A chess tournament (single-elimination format) has 16 players. Suppose that no two players have the same strength, and that each player always defeats the players weaker than himself/herself (i.e. no draws). The loser of the final round becomes the runner-up. What is the chance that the second-best player turns out to be the runner-up? What if there are $2^n$ players?

I'm not sure how to approach this. Would it be correct to think that the the probability is $\frac{14}{15} \times \frac{6}{7} \times \frac{2}{3}$, since at each round, there is only one person who can cause the player not to advance, and the number of players in each round is halved?

How then, would I approach the follow-up question, where I am supposed to answer this in the general case?

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    $\begingroup$ Looks good to me. Observe that the product simplifies to $8/15$. $\endgroup$ – Jyrki Lahtonen Sep 22 '14 at 7:38

The second best player will always lose when they play the best player. They will come second if they reach the final. They will reach the final if they don't meet the best player prior. Therefore they will come second if they are in the opposite half of the draw to the best player.

If they are seeded then $p=1$.

If they are assigned randomly then $p=\frac{8}{15}$, or for the general case of $2n$, $p=\frac{n}{2n-1}$

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    $\begingroup$ I understand your answer, but I'm having trouble understanding why my reasoning for the probability is incorrect... Isn't it true that for the round of $n$ players, the probability of the second-best player advancing $\frac{n-2}{n-1}$? And by multiplying this probability for successive rounds, I was under the impression that it would give me an answer... $\endgroup$ – calvin cheng Sep 22 '14 at 7:16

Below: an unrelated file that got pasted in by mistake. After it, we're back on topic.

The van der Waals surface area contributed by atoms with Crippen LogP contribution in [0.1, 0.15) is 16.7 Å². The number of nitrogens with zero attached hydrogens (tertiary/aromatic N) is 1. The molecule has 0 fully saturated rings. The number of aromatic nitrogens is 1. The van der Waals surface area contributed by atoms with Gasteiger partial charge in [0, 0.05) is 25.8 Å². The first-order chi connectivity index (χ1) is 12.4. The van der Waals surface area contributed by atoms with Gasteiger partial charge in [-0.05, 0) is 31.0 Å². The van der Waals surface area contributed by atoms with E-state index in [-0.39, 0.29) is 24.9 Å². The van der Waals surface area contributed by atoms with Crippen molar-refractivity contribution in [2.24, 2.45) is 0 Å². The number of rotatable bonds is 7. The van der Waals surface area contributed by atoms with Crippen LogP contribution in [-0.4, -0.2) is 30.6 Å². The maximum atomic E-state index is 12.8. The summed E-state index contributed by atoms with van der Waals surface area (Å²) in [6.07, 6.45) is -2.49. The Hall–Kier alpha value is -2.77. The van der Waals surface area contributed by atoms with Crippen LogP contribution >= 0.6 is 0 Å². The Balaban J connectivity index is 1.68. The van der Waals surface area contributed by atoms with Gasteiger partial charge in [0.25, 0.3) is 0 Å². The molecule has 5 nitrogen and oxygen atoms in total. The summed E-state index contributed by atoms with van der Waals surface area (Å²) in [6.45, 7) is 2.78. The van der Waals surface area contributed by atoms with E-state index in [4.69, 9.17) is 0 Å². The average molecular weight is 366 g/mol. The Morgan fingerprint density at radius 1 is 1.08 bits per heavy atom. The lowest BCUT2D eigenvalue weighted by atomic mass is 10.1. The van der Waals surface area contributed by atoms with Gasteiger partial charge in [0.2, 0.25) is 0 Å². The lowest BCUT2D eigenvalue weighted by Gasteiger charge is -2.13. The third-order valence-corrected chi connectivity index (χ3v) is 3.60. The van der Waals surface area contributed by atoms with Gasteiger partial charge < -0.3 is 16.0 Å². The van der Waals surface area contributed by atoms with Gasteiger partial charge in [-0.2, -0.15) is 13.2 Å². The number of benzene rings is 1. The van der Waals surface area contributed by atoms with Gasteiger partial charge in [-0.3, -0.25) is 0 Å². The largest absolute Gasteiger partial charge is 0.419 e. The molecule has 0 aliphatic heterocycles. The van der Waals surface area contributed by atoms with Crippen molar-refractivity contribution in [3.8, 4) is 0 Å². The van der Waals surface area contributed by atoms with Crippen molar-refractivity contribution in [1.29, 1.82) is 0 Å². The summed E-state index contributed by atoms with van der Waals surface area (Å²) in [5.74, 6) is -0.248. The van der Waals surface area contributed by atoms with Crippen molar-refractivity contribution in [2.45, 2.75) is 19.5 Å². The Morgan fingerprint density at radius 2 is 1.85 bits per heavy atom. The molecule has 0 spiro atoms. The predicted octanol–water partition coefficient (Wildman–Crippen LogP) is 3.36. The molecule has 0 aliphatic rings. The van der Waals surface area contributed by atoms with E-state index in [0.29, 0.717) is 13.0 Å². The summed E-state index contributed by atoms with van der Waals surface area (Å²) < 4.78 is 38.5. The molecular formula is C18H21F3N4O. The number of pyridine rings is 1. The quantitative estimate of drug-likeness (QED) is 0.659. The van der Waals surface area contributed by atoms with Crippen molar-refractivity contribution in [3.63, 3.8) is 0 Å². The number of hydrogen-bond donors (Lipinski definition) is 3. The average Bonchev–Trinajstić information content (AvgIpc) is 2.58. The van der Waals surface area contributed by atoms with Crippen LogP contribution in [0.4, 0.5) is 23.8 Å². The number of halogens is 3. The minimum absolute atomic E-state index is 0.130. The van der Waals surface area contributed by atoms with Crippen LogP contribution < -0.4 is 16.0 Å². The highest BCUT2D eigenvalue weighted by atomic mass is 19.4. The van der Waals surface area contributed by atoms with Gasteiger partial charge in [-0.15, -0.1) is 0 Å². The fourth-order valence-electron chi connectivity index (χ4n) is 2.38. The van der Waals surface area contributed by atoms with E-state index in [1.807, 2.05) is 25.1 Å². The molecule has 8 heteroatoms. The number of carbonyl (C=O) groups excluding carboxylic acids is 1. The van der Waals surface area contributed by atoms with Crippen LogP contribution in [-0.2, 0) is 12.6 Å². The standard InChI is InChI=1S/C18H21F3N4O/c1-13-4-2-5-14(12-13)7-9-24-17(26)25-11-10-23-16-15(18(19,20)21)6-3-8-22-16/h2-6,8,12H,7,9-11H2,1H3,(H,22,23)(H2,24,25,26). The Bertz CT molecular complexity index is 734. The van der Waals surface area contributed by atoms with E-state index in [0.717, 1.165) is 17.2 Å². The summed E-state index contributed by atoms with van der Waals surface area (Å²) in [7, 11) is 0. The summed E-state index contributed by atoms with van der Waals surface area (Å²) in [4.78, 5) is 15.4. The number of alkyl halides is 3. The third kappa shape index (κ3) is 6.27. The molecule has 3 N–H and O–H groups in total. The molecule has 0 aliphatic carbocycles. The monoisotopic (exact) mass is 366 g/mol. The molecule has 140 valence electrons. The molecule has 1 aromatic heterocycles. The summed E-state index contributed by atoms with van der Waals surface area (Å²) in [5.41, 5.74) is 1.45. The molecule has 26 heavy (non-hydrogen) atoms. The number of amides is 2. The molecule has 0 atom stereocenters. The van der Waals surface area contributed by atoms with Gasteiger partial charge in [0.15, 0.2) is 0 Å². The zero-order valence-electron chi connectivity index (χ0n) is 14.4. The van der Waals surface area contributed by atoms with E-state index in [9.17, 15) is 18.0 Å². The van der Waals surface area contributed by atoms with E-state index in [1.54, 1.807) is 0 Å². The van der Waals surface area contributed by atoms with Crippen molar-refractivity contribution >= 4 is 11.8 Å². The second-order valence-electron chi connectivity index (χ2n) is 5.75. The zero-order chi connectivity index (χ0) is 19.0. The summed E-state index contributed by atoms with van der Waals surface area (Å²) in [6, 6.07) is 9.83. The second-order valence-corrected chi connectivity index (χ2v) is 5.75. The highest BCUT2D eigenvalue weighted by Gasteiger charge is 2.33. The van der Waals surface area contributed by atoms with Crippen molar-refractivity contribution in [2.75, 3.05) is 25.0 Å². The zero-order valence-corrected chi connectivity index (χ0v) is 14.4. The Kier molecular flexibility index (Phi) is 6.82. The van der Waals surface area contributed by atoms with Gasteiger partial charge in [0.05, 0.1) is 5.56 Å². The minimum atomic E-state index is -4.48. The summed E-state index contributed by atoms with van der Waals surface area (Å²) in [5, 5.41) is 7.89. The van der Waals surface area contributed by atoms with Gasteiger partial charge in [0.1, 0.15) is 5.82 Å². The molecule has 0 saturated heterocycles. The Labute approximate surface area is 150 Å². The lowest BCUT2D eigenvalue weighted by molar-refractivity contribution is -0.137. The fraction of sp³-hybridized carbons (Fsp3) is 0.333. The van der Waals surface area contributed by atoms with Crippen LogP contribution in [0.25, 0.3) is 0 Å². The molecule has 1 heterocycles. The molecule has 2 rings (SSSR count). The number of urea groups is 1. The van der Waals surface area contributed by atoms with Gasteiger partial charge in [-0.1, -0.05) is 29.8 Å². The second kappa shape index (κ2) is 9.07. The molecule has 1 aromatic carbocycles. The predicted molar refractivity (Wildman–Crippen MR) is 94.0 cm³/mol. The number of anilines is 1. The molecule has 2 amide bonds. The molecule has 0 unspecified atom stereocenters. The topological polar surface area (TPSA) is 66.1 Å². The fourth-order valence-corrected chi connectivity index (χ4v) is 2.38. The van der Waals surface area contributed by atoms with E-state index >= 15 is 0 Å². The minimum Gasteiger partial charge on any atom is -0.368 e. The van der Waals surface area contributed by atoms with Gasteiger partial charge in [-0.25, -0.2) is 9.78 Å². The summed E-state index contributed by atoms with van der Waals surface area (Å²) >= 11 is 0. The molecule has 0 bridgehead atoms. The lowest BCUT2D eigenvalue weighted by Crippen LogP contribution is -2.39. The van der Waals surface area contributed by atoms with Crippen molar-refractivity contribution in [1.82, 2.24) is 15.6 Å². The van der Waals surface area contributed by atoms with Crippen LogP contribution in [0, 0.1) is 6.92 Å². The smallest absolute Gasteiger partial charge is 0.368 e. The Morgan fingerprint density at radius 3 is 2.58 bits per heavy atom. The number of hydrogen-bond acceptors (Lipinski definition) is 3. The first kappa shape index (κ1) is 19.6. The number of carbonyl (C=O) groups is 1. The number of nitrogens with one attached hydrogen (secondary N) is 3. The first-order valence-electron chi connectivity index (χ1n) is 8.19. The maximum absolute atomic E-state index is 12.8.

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    $\begingroup$ Hmm. In a field of sixteen players wouldn't the probability of the best player to be on the other side of the bracket be $8/15$ as opposed to $1/2$? You place the second best player in some random slot. Then there will be 7 open slots on the same half and 8 on the opposite half for the best player to be put on. Thus $8/15$ ways of placing the best work out well for our runner-up. BTW, this is what the OP's calculation simplifies to. Generalization to $2^n$ players is immediate. $\endgroup$ – Jyrki Lahtonen Sep 22 '14 at 7:33
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    $\begingroup$ Please note that $p = 0.5$ is wrong for the second case. If the strongest player is on one side of the draw, the probability for the second best to be on the other side is $8/15 = 0.5333...$ because one possibility has been taken by the best player. Hence, OP's calculation is correct (but overly complex, I agree). $\endgroup$ – Traklon Sep 22 '14 at 7:36

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